#490 – Using the InkCanvas to Recognize Gestures, part II

With the EditingMode of an InkCanvas set to GestureOnly or to InkAndGesture, the InkCanvas will attempt to recognize any gestures drawn using a mouse or a stylus.

You can handle the Gesture event of an InkCanvas and then call the GetGestureRecognitionResults to get a list of candidate gestures that the InkCanvas thinks that you drew.  In the example below, we get this list of gestures and dump them out to a debug window.

        private void ink_Gesture(object sender, InkCanvasGestureEventArgs e)
        {
            ReadOnlyCollection<GestureRecognitionResult> gestures = e.GetGestureRecognitionResults();

            foreach (GestureRecognitionResult gest in gestures)
            {
                Trace.WriteLine(string.Format("Gesture: {0}, Confidence: {1}", gest.ApplicationGesture, gest.RecognitionConfidence));
            }
        }

Below are some example gestures, followed by the list of GestureRecognitionResult objects. Each has a Confidence property that indicates how confident .NET is of the suggested result.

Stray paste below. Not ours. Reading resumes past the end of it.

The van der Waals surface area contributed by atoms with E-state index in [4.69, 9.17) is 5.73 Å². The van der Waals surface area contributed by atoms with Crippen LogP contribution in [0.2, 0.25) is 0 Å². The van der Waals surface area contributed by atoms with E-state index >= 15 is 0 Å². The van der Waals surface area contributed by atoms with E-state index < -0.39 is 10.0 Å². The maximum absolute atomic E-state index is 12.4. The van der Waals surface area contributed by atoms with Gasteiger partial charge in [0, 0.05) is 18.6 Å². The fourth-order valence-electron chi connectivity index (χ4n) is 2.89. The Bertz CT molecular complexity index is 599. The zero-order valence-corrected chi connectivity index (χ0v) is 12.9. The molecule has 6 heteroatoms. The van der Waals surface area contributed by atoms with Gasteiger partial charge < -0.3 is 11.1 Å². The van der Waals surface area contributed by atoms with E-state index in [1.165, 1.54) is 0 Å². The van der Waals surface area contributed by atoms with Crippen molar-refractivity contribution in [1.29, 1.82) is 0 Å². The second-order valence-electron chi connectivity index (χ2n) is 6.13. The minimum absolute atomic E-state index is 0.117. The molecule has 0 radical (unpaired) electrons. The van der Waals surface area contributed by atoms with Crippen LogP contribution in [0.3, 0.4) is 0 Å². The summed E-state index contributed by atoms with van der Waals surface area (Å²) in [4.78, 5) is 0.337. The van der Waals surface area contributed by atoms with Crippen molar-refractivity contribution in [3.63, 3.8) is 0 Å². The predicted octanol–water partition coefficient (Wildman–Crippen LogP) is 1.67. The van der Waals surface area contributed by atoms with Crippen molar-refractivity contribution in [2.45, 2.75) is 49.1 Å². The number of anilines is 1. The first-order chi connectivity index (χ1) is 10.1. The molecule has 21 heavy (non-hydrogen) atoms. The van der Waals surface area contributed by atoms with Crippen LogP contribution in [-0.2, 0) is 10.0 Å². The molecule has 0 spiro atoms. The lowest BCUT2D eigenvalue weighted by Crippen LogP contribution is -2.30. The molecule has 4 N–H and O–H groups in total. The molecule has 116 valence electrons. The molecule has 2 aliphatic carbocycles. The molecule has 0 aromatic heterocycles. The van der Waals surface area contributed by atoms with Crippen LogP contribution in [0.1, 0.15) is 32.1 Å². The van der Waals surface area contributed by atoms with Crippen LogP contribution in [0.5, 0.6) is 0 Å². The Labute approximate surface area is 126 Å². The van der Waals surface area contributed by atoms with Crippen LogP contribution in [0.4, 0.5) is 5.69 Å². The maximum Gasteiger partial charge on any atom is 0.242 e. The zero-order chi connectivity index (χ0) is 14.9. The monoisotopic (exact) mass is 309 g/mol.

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#489 – Using the InkCanvas to Recognize Gestures, part I

You can set the EditingMode of an InkCanvas to recognize gestures, rather than to let the users draw strokes onto the surface of the InkCanvas.  If you set the EditingMode to GestureOnly, the user cannot draw on the control, but can use the mouse or stylus to draw a gesture, which the InkCanvas will try to recognize.

In this mode, anything that you draw will show up as a stroke while you’re drawing it, but will then disappear as soon as you lift the mouse or stylus.

Drawing:

Done drawing:

As soon as you finish drawing, the InkCanvas will try to recognize what you drew.  It will fire the Gesture event, where you can ask it what gestures it thinks it recognized.

Gestures that the InkCanvas can recognize are listed in the System.Windows.Ink.ApplicationGesture enumeration.  These include things like: circles, squares, checks, and flicks in different directions.